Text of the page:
Archive for January, 2009

[ Retro Scan of the Week ] Hand Cramp Keyboard

Monday, January 26th, 2009

MEI Microtype Space Saver Keyboard Ad - 1990You might accidentally crush it. (click to see full scan)

[ From BYTE, February 1990 ]

Discussion topic of the week: Have you ever had trouble using an electronic device because its buttons are too small or your hands are too big? Tell us about it.

If you use this image on your site, please support "Retro Scan of the Week" by giving us obvious credit for the original scan and entry. Thanks.

Unboxing the Atari Touch Tablet

Tuesday, January 20th, 2009

Atari Touch Tablet Unboxing

So I bought this Atari Touch Tablet last year, right? (always an encouraging way to start a blog entry) It was new in the box, and I documented the process of opening it up via the magic of digital photography. The pictures languished on my computer for some time, anxiously awaiting their day in the sun. Well, their time has come: as of yesterday, they're part of a slideshow on Harry McCracken's Technologizer, authored by no one but the one known as myself, me.

If you don't recall, Harry McCracken has some renown as the excellent former-Editor-in-Chief of PC World, a position he manned for four years. Anyway, this slide show has apparently been a pretty big hit on Slash-something-or-other, especially amongst the personally-grieved-by-everything crowd who are currently neck-deep in complaining that it's presented on 14 separate pages (instead of all at once, like other slide shows).

Long story short: I thought you might enjoy checking it out.

[ Retro Scan of the Week ] Atari Basketball Catalog

Monday, January 19th, 2009

Atari Catalog p 21 - 1982Click above to see the full page scan

Here's a scan of Basketball's appearance in a 1982 Atari product catalog for their 8-bit home computer line. Basketball, programmed by Alan Miller, is notable for possibly introducing the first obviously black video game character. And hey, it's also the first game I remember playing.

[ From Discover the World of Atari Home Computers, 1982 ]

Discussion topic of the week: What is the significance, if any, of the first black video game character appearing in a basketball game, rather than a game based on another subject matter?

If you use this image on your site, please support "Retro Scan of the Week" by giving us obvious credit for the original scan and entry. Thanks.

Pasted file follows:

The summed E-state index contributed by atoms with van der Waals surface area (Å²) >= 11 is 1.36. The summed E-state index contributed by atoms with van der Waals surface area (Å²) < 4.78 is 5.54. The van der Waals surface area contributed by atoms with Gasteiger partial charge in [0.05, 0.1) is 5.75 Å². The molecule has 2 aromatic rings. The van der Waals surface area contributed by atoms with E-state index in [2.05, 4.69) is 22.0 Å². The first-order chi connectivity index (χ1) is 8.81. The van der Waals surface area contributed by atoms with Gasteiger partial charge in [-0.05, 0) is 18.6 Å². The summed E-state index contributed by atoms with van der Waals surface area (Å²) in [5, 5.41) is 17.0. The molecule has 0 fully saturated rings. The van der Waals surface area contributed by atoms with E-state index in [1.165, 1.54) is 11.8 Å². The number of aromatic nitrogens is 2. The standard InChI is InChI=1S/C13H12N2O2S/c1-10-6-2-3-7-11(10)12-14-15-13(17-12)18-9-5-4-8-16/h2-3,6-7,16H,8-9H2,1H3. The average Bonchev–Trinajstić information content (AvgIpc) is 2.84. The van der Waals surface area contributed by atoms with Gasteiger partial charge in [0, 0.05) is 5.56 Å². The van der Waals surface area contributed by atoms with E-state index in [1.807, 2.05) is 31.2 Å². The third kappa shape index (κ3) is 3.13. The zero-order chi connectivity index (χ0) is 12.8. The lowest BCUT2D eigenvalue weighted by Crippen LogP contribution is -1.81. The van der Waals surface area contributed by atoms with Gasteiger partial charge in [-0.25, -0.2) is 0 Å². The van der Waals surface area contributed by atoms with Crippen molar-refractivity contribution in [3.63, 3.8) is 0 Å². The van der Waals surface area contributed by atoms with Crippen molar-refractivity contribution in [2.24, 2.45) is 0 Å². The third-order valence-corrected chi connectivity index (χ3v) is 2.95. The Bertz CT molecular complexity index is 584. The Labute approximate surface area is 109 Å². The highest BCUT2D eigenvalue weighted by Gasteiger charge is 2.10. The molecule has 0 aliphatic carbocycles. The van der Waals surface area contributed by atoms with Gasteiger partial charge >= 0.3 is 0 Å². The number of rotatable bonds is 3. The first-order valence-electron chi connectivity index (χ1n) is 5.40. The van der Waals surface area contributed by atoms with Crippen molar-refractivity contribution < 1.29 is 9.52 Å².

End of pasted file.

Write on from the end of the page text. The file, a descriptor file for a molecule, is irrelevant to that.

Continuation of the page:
The First Black Video Game Character

Monday, January 19th, 2009

The First Black Video Game Character - Illustration

Tomorrow, the United States will inaugurate its first black president, Barack Obama. In honor of this watershed moment in American history, I thought we should pay tribute to another African-American trailblazer: the first black video game character. After some searching, I believe I've found him.

[ Continue reading The First Black Video Game Character » ]

[ Retro Scan of the Week ] Double Dragon: The Movie

Monday, January 12th, 2009

Double Dragon Movie Ad - 1994Scott Wolf fans rejoice!

In the early '90s, I recall being excited when I heard that a Double Dragon movie was in the works. But after that, the film kinda fell off the radar until I ran across it in a video rental store. I never did rent it, but I'm guessing it was pretty terrible. Am I right?

[ From Electronic Gaming Monthly, November 1994 ]

Discussion topic of the week: What's the best video game movie movie based on a video game of all time?

If you use this image on your site, please support "Retro Scan of the Week" by giving us obvious credit for the original scan and entry. Thanks.

Electronic Gaming Monthly (1989-2009)

Wednesday, January 7th, 2009

Electronic Gaming Monthly - May 1993In Memoriam: EGM (1989-2009), American video game magazine par excellence.

As far as I can recall, this is the first issue of Electronic Gaming Monthly I ever bought. I spotted it on a newsstand in a grocery store and begged my mom to buy it for me. Over the next few months of 1993, I bought each new issue from the same source until I convinced my parents that it would be cheaper just to subscribe. So they signed me up, and I've been a subscriber to EGM ever since.

Until now. Troubled publisher Ziff-Davis — owner of the 1UP Network and EGMrecently announced the sale of its 1UP property to UGO Entertainment. Sadly, EGM isn't going along for the ride, but is instead shutting down. January 2009 will be the last issue of EGM in print.